There were two types of societies throughout the Southeast Asia region. One of those being the agricultural region, which had a farming based economy. The other being a trading society, which had a trading based economy. In this society, they depended primarily on trade for their income.
After the emergence of states in this region, trade really expanded and reached even greater heights after the Muslim conquest of northern India. The rise in demand for spices also added to the growing volume of trade. As wealth of Europe and Southeast Asia increased, demand grew for the products.
In Southeast Asia, the rich citizens at the top of the social ladder lived in the major cities. Beyond the major cities lived the rest of the population, which was mostly farmers, fishers, artisans, and merchants (who were heavily taxed.)
Most of the societies in Southeast Asia gave greater rights to woman than the did their counterparts in China and India. Women worked side by side with men in the fields and often played an active role in trading activities.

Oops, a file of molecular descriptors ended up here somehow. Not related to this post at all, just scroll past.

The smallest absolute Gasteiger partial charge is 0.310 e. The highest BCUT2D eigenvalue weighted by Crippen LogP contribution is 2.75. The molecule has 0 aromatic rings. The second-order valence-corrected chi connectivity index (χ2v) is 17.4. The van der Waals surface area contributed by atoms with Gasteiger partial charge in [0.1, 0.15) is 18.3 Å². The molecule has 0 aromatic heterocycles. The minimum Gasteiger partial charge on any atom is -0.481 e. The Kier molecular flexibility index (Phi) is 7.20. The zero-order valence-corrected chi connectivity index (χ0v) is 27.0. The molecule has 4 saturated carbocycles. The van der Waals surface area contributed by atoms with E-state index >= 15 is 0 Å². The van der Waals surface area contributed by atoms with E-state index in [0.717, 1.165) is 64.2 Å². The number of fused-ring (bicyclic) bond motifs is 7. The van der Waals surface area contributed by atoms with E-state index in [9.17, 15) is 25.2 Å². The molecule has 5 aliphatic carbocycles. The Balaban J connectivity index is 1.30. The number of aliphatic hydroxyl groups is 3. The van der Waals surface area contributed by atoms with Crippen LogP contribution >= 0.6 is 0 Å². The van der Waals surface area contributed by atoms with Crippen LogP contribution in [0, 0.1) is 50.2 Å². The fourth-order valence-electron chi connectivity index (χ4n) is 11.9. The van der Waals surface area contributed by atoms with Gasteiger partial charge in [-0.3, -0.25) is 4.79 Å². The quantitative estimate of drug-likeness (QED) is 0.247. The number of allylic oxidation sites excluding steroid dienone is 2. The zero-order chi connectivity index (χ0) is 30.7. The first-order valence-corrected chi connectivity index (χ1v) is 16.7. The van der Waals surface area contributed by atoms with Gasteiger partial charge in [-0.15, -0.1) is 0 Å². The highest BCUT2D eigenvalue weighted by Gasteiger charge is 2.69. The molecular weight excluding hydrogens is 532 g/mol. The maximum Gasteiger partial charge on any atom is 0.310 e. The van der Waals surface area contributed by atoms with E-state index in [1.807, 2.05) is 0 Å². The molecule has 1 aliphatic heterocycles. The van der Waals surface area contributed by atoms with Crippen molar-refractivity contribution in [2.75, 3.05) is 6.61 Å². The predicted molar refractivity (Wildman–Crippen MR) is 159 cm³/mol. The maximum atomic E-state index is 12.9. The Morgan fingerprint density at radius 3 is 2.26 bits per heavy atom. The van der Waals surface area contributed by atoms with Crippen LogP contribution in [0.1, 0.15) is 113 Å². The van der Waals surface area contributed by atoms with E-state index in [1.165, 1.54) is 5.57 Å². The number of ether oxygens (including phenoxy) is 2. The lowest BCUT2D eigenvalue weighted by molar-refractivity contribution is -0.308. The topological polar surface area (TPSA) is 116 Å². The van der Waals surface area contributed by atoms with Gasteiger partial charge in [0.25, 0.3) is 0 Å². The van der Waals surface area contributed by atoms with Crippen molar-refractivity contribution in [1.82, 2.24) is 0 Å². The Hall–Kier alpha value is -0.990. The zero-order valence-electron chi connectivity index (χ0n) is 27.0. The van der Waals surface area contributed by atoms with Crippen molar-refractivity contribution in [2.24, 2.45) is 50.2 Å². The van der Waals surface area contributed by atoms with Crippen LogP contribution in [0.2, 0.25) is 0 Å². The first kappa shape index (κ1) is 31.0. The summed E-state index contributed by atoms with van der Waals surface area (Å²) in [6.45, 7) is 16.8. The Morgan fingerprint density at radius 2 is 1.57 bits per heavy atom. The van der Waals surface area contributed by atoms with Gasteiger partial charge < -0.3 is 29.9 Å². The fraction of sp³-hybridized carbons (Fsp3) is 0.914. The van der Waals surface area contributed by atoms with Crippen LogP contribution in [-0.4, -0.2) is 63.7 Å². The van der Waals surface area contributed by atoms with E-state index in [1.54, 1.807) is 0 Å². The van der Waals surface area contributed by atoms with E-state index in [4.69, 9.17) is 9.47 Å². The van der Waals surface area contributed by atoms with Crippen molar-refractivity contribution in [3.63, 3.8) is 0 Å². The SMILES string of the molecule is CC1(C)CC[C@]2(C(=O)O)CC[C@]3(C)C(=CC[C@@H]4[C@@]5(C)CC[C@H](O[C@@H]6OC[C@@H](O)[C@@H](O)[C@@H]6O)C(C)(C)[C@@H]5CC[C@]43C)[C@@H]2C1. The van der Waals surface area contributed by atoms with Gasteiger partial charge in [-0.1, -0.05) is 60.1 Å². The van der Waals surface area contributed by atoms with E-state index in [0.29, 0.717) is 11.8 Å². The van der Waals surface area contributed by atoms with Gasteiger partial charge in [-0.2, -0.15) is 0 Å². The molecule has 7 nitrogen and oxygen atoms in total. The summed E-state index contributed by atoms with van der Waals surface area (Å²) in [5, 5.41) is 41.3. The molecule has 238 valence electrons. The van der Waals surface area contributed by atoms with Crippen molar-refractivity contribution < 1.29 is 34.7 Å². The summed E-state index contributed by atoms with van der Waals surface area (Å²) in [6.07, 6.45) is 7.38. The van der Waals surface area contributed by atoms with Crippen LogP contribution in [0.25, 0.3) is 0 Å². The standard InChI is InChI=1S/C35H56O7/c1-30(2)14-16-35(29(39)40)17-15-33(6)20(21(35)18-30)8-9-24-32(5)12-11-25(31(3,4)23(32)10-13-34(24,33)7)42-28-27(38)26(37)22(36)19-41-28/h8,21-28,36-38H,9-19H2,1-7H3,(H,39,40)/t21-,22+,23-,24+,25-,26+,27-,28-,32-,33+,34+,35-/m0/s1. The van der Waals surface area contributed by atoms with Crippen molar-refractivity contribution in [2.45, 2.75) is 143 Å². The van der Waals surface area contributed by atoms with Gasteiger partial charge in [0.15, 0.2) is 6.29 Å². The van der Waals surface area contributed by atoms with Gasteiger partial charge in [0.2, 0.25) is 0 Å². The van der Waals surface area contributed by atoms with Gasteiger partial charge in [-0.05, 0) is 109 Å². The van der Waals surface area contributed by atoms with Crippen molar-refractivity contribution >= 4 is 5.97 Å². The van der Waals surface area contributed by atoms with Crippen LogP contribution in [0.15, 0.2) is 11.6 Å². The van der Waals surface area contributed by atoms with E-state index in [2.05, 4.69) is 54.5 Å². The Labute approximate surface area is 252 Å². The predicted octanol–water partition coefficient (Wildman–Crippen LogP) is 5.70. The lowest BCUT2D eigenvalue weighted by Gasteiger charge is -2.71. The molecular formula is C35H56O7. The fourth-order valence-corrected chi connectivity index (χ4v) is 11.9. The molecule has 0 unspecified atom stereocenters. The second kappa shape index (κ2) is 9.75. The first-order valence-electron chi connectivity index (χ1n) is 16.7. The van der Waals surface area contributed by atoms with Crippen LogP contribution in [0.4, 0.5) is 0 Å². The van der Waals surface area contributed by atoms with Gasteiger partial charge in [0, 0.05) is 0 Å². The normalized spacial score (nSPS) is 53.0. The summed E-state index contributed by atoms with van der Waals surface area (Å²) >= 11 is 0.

Of all the existing structures at Angkor Thom, the temple of Angkor Wat is the most famous and most beautiful. It combines Indian architectural techniques with native inspiration.
Hindu and Buddhism began to move into Southeast Asia in the first millennium A.D. In all Southeast Asian societies, old beliefs were blended with those of the new faiths.